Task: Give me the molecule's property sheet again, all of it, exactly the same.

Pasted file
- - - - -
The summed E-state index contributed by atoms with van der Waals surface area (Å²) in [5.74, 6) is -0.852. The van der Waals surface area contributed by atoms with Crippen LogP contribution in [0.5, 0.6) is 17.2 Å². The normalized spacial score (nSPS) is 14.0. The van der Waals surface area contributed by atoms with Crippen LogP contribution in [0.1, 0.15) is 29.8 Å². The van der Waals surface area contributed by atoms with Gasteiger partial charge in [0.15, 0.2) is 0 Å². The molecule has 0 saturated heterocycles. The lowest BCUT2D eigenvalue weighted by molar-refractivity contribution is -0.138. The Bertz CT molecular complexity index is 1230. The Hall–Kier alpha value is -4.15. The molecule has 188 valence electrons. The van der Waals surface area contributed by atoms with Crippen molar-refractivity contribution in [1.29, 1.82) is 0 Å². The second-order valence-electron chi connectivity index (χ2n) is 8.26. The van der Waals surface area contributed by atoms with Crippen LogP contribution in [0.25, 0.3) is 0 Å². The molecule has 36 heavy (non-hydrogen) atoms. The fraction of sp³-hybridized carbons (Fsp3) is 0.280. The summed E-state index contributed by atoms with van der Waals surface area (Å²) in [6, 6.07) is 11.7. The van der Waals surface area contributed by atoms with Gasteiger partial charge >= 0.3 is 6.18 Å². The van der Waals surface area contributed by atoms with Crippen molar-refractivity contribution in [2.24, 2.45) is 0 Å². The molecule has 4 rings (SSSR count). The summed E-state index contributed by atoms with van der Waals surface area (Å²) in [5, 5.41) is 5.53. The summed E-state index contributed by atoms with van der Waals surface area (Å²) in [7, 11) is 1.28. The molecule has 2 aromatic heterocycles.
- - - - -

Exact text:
The summed E-state index contributed by atoms with van der Waals surface area (Å²) in [5.74, 6) is -0.852. The van der Waals surface area contributed by atoms with Crippen LogP contribution in [0.5, 0.6) is 17.2 Å². The normalized spacial score (nSPS) is 14.0. The van der Waals surface area contributed by atoms with Crippen LogP contribution in [0.1, 0.15) is 29.8 Å². The van der Waals surface area contributed by atoms with Gasteiger partial charge in [0.15, 0.2) is 0 Å². The molecule has 0 saturated heterocycles. The lowest BCUT2D eigenvalue weighted by molar-refractivity contribution is -0.138. The Bertz CT molecular complexity index is 1230. The Hall–Kier alpha value is -4.15. The molecule has 188 valence electrons. The van der Waals surface area contributed by atoms with Crippen molar-refractivity contribution in [1.29, 1.82) is 0 Å². The second-order valence-electron chi connectivity index (χ2n) is 8.26. The van der Waals surface area contributed by atoms with Crippen LogP contribution in [0.25, 0.3) is 0 Å². The molecule has 36 heavy (non-hydrogen) atoms. The fraction of sp³-hybridized carbons (Fsp3) is 0.280. The summed E-state index contributed by atoms with van der Waals surface area (Å²) in [6, 6.07) is 11.7. The van der Waals surface area contributed by atoms with Gasteiger partial charge >= 0.3 is 6.18 Å². The van der Waals surface area contributed by atoms with Crippen molar-refractivity contribution in [2.24, 2.45) is 0 Å². The molecule has 4 rings (SSSR count). The summed E-state index contributed by atoms with van der Waals surface area (Å²) in [5, 5.41) is 5.53. The summed E-state index contributed by atoms with van der Waals surface area (Å²) in [7, 11) is 1.28. The molecule has 2 aromatic heterocycles.